BWW Reviews: Austin Theater Project's Production of NATIONAL PASTIME a Near Home Run
NATIONAL PASTIME, produced by Austin Theatre Project and Algonquin Theater Productions, plays the Center Stage Theatre at 2826 Real St, Austin 78722 now thru Sunday, October 6th. Performances are Thursday - Saturday at 8pm and Sundays at 3pm. Tickets are $20-$30. For tickets and information, please visit www.austintheatreproject.org
There are times when audiences would much rather see a carefree, lighthearted show rather than something thought provoking and profound, and that's exactly what National Pastime, a new Broadway-bound musical offers. While the show may need a few rewrites before it gets to the Great White Way, it's already a solid and enjoyable valentine to musicals from days gone by.
The plot alone sounds like it's straight out of a musical from the 1930s. It's 1933 and the small town of Baker City, Iowa is suffering from the Great Depression. The town's radio station, WZBQ, is suffering, and when lawyer Karen Sloan (Haley Smith) arrives saying that she owns half of the station and wants to sell, it seems unemployment is eminent for all who work at WZBQ. But when Karen mentions that the last time the station was profitable was when the town of Baker City had a baseball team and the station would broadcast the games, she hatches a crazy idea along with the station manager Barry (Jim Lindsay). They create a fake team and broadcast the fabricated games over the air, telling the radio audience that since the town no longer has a baseball field, all of the team's games must be played abroad, way abroad, in Europe. Their fraudulent broadcasts start to bring in ratings and advertising revenue to the station, but all is threatened when a reporter from Life Magazine comes to town to do a story on the team.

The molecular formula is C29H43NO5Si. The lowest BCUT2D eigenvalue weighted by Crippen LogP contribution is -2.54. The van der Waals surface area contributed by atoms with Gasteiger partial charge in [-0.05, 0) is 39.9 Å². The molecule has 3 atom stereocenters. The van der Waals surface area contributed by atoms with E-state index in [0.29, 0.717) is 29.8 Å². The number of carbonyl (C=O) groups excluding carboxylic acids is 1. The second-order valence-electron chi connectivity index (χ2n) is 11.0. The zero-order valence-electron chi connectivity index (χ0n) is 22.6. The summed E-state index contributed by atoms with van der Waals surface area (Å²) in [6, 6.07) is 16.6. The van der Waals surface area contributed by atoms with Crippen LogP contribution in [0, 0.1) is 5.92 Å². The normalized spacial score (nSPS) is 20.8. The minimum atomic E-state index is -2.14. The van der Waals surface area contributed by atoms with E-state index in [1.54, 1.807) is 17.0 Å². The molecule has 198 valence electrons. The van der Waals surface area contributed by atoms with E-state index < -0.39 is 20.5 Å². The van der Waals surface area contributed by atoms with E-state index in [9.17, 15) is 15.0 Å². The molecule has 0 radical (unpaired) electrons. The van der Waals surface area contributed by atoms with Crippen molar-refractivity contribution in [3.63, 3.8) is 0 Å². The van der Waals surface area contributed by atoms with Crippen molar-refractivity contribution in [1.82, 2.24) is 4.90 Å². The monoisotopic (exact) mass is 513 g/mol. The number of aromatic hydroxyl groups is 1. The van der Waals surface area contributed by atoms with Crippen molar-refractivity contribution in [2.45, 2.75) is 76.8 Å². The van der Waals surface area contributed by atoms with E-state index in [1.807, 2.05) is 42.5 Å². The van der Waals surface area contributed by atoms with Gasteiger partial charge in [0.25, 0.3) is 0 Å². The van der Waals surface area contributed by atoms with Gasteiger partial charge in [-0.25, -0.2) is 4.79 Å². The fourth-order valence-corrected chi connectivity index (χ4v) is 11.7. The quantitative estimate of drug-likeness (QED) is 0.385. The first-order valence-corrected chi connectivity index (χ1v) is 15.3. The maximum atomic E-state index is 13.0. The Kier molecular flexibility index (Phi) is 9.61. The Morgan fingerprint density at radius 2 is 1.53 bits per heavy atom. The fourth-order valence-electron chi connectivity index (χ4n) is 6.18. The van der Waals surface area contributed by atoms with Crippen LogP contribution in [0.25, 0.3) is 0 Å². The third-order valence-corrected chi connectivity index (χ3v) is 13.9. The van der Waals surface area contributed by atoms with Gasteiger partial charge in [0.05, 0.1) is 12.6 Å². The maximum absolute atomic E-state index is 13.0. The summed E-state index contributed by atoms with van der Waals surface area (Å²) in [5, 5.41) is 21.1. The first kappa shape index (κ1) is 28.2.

The far-fetched story is ripe for broad slapstick comedy, and Tony Sportiello's book is full of one-liners and silly gags. The score, with music and lyrics by Al Tapper, is a tuneful and pleasant throwback to old Broadway sounds, but while some numbers come close, none reach showstopper status. Director Barbara Schuler does her best to highlight what works in the material and downplay its few shortcomings. Jokes land, and the zany, almost spastic action in the second act is particularly fun and well-staged. Choreographer Meg Steiner provides a few well thought out numbers, but some smaller moments which would work well with minimal staging get some razzle-dazzle choreography that they don't need. David Blackburn's unit set of the radio station is fairly simple but serviceable (the nod to a baseball diamond is a very clever touch), and the costumes by Veronica Prior are gorgeous, well-made vintage outfits.
The success of the production though truly lies in Schuler's talented and winning cast. Every member of the eleven person cast is fantastic. BranDon Myers is delightful as Marty, the station's dim-witted announcer ("Girls can play baseball?" he says when someone mentions Babe Ruth). As Lawrence, Marty's smarter and far more pretentious co-host, Derek Smootz gives a solid performance, and Suzanne Orzech is lovely as Lawrence's feisty love interest who becomes thoroughly irritated by his inability to ask her out. Though her character doesn't get much to do aside from a running gag about her number being interrupted, Rachel Hoovler is adorable as Betty Lou, the receptionist with dreams of Hollywood stardom. The show's two leads are exceptional as well. Jim Lindsay gives the station manager Barry an energy and enthusiasm that makes him immediately likeable. While his hair brained scheme is absolutely nuts, there's never a question as to why the staff at WZBQ is so faithful to him. As Karen, Barry's partner in crime and inevitable love interest, Haley Smith is all business and no nonsense (that is until she comes up with the nonsensical plan) which helps create a unique dynamic between her and Barry. These two have chemistry, and each is delightful to listen to number after number.
Though the material may need a bit of tightening and a couple rewrites here and there, National Pastime is well past basic training. Already, this show is a charming, silly, enjoyable show. The bases are loaded, which means a grand slam could be one batter away.